Did Desdemona and Othello consummate their marriage? Well...he never specifically says they did or didn't. Othello DOES imply that his sex drive isn't what it used to be. But we'd have to ignore a bunch of stuff to go as far as suggest they hadn't boffed.

1) Marrying a woman and then NOT consummating would seem to me a real topic of conversation if someone raises the possibility that she's screwed another man. Hard to believe it wouldn't be a point of interest.

2) If they hadn't, and Desdemona was believed a virgin, he could easily have determined if she'd screwed Cassio--or anyone--just by determining if she still had a maidenhead, right?

3) They had plenty of time together, alone. Just ordinary human sexual interest would be expected to take advantage of said time. Absent some strong reason to think otherwise...yeah, he did her.

4) Goodness sakes: virtually Iago's first words in the play are the claim that Othello and Desdemona are, right NOW, "doing it." Iago talks directly to the audience several times. Hard to believe he wouldn't have gloated that his plans included depriving Othello of ever enjoying Desdemona sexually.

I just don't buy it, really, and have to wonder, just a bit, if the scholars who suggest it aren't projecting just a little bit of their own distaste.

6 comments:

Marty S said...

Before he was really famous, I saw James Earl Jones as Othello in central park. It was awesome.

One the subject of drug innovation. I am retired and have no monetary incentive to do anything in my former field, but I am currently investigating some alternate approaches to the usual methodology of Genetic Algorithms in AI. I do this for the enjoyment, but drug research is too expensive for an individual to do by himself out of personal motivation. Drug research is mainly done by companies that make decisions pretty much purely based on profit motive. Its the same as situation as no major film showing Black main characters having sex. Only there are probably more independent film producers who can do what they want without worrying about making money than drug researchers.
On the subject of education, the whole situation is entirely different. Education is pretty much about teaching the basic information students need to survive and prosper in our society. There are no risky ventures to develop new subject matter or teaching methodologies. Also public education while it has some biases is less likely to be biased in its approach than private education, which is often provided by people with a philosophical axe to grind. So education is clearly better done publicly.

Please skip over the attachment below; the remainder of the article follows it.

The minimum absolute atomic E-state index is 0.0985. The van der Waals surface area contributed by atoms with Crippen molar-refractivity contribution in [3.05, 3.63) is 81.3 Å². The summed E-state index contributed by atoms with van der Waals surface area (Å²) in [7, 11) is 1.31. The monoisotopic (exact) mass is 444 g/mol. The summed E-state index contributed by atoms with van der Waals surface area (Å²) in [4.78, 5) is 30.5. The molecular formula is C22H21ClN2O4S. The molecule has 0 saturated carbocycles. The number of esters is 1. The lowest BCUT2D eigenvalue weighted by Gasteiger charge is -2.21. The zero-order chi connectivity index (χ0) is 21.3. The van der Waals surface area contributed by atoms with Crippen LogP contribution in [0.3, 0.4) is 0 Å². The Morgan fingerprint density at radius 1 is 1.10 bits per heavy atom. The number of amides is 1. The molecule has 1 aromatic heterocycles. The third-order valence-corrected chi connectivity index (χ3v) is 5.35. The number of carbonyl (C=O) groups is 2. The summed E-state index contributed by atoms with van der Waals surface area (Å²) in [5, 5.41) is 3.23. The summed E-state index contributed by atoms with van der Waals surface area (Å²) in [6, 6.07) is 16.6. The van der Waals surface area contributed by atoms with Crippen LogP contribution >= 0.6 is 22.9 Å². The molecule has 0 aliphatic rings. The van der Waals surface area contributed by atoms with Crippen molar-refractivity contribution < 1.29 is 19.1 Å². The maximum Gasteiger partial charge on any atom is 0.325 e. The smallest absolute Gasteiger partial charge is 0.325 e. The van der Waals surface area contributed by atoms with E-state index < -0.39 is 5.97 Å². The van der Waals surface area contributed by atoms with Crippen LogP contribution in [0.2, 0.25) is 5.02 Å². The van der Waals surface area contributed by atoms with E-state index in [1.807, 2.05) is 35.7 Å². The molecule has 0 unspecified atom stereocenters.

Lynn Gazis-Sax said...

There are people who suggest Othello and Desdemona never slept together? Weird.

Christian H. said...

Well, hopefully, there'll never be Open Source fiction writing. Or screenwriting.

Nancy Lebovitz said...

Have you looked into Kickstarter or other ways of funding projects through contributions? There might be enough people who'd put up money to see the stories you especially want to write.

Marty S said...

Here's an aside on on the financial aspects of government policy and senior citizens with application to the topic of UHC. A retired senior citizen who depends upon income from his savings and plans on living another 25 years at a 4% inflation rate and 15% tax rate assuming a 5% return on investment can draw $4465 in 2009 dollars per $100,000 dollars of savings. if you drop inflation to 3% and double taxes to 30% he/she can draw $4555 per year in 2009 dollars. So if UHC is enacted the senior citizens will not as seriously affected financially if taxes are raised enough to pay for it so inflation is kept down.

Mike Ralls said...

>Believe they'd been expelled at that time

They were expelled from England in 1290, which is about as far away from Shakespeare as we are from the last Witch Trial in America. People just don't need to be in contact with "The Others" to have very negative opinions of them.

Shakespeare probably had pretty standard views for an Englishman of the 16th century, which means that by today's standards he would be a lunitical sexist, racist, and religious bigot. When considering that, it's best to have a little humility and remember that numerous of the views that you think are good and right are going to be regarded as evil in 400 years. Such is the nature of time and human culture.

Suggesting that Othello never had sex with his wife, or that he wasn't black, or that race had no role in the play all seem like rather silly suppositions to me, given the text. But who do you think is going to get more attention, the person who writes an article asserting any of those things, or one who writes an article saying that the standard interpretation of the text is right?